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Eur J Appl Physiol. 2000 May;82(1-2):30-8.

Leg-press resistance training during 20 days of 6 degrees head-down-tilt bed rest prevents muscle deconditioning.

Author information

1
Department of Life Sciences (Sports Sciences), Graduate School of Arts and Sciences, The University of Tokyo, Japan. akima@idaten.c.u-tokyo.ac.jp

Abstract

The purpose of this study was to investigate the effects of resistance training on the morphological and functional properties of human lower limb muscles during 20 days of 6 degrees head-down-tilt bed rest. Nine men were randomly assigned to the resistance training group (BR-Tr, n = 5) or the non-training, control group (BR-Cont, n = 4). Isometric leg-press exercises were performed: 3 s x 30 repetitions (30 s rest between repetitions) daily for 20 days during the bed-rest period. Serial axial magnetic resonance images were taken from the right thigh and leg muscles, and muscle volume, muscle length, and fibre length were estimated. The physiological cross-sectional areas (PCSAs) of the knee extensor, knee flexor, ankle plantarflexor, and ankle dorsiflexor (tibialis anterior) muscle groups were determined as muscle volume multiplied by the cosine of the angle of fibre pennation divided by fibre length. Maximum voluntary contraction (MVC) during knee extension was measured. No significant changes were observed in the PCSA of the knee extensor muscles in BR-Tr group, whereas the PCSA in the BR-Cont group decreased by 7.8%. The PCSA of the knee flexor and plantarflexor muscles in the BR-Tr group and BR-Cont group significantly decreased after bed rest (knee flexors, 10.2% and 11.5%; plantarflexors, 13.0% and 12.8%, respectively). However, in both groups bed rest had no effect on the muscle volume and PCSA of the tibialis anterior. MVC was maintained by resistance training in the BR-Tr group (decreased by 1%). In contrast, a decline of strength was observed in the BR-Cont group (-16%), but this result was not statistically significant. These results suggest that isometric leg-press training prevents the deconditioning (i.e. atrophy and decline of strength) of the knee extensor muscle group.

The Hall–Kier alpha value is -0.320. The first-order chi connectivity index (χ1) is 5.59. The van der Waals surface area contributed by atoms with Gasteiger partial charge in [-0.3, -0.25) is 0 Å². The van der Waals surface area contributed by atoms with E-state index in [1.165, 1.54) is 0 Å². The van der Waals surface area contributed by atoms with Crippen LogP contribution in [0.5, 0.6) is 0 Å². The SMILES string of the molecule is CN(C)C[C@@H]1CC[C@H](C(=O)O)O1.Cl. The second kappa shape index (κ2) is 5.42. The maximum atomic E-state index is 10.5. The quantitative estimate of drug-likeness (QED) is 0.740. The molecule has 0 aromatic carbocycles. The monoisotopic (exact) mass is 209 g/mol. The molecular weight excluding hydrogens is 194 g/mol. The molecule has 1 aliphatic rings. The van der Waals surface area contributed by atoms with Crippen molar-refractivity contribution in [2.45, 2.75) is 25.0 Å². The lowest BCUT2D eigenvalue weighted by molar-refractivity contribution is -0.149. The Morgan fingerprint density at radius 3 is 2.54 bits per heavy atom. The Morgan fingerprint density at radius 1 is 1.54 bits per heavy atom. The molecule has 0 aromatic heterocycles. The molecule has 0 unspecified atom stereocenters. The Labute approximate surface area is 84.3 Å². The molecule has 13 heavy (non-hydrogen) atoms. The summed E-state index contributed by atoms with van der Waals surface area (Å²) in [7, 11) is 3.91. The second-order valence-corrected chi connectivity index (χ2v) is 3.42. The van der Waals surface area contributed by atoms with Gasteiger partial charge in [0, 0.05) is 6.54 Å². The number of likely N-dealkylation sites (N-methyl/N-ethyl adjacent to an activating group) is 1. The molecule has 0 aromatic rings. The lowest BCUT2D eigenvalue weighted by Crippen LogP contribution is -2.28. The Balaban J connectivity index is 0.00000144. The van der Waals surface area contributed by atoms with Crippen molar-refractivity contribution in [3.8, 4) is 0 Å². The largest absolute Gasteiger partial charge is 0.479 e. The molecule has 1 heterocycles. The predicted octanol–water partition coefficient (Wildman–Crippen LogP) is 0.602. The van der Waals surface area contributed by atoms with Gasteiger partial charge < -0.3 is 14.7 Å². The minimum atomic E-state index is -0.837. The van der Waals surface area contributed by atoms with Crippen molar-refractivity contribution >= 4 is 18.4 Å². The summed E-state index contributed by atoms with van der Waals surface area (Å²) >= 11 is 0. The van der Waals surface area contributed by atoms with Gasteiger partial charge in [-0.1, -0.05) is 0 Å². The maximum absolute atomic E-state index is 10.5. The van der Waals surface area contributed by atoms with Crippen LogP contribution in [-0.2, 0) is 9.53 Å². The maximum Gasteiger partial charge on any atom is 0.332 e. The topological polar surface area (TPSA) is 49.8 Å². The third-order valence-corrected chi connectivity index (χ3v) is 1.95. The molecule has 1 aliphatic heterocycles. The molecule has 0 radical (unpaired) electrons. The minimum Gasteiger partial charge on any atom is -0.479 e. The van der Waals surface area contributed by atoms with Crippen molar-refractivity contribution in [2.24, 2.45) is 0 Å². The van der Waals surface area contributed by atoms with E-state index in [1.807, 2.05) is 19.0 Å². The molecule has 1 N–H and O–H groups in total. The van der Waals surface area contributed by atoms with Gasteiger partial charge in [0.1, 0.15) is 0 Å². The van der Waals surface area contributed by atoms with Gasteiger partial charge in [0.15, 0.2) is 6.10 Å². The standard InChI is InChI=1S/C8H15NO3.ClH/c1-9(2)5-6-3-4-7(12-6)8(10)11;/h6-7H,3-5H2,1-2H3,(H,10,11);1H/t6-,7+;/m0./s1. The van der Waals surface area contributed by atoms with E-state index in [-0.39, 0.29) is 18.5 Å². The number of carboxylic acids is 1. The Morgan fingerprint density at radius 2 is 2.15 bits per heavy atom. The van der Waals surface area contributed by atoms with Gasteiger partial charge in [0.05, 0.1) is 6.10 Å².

PMID:
10879440
DOI:
10.1007/s004210050648
[Indexed for MEDLINE]

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